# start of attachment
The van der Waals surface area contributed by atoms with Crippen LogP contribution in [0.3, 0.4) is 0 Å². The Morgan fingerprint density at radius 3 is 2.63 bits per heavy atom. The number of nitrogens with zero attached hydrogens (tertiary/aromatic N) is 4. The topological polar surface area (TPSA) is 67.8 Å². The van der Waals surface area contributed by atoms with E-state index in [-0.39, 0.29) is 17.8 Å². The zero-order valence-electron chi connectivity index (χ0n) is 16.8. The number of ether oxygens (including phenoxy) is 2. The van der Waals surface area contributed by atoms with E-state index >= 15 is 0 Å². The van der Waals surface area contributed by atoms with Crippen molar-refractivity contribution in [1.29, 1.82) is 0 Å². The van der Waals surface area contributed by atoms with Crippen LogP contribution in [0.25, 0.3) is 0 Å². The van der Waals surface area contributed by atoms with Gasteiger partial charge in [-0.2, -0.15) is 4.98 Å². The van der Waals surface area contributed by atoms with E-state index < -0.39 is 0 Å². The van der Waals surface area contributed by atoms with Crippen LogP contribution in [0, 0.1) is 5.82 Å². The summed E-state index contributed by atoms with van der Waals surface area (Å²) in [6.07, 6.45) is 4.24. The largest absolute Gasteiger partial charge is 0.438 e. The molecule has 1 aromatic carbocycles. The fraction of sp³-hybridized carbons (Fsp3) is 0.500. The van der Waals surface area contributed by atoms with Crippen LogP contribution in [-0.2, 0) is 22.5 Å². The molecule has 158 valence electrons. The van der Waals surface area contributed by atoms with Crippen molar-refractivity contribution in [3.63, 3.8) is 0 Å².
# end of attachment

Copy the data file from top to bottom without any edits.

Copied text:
The van der Waals surface area contributed by atoms with Crippen LogP contribution in [0.3, 0.4) is 0 Å². The Morgan fingerprint density at radius 3 is 2.63 bits per heavy atom. The number of nitrogens with zero attached hydrogens (tertiary/aromatic N) is 4. The topological polar surface area (TPSA) is 67.8 Å². The van der Waals surface area contributed by atoms with E-state index in [-0.39, 0.29) is 17.8 Å². The zero-order valence-electron chi connectivity index (χ0n) is 16.8. The number of ether oxygens (including phenoxy) is 2. The van der Waals surface area contributed by atoms with E-state index >= 15 is 0 Å². The van der Waals surface area contributed by atoms with Crippen molar-refractivity contribution in [1.29, 1.82) is 0 Å². The van der Waals surface area contributed by atoms with Crippen LogP contribution in [0.25, 0.3) is 0 Å². The van der Waals surface area contributed by atoms with Gasteiger partial charge in [-0.2, -0.15) is 4.98 Å². The van der Waals surface area contributed by atoms with E-state index < -0.39 is 0 Å². The van der Waals surface area contributed by atoms with Crippen LogP contribution in [0, 0.1) is 5.82 Å². The summed E-state index contributed by atoms with van der Waals surface area (Å²) in [6.07, 6.45) is 4.24. The largest absolute Gasteiger partial charge is 0.438 e. The molecule has 1 aromatic carbocycles. The fraction of sp³-hybridized carbons (Fsp3) is 0.500. The van der Waals surface area contributed by atoms with Crippen LogP contribution in [-0.2, 0) is 22.5 Å². The molecule has 158 valence electrons. The van der Waals surface area contributed by atoms with Crippen molar-refractivity contribution in [3.63, 3.8) is 0 Å².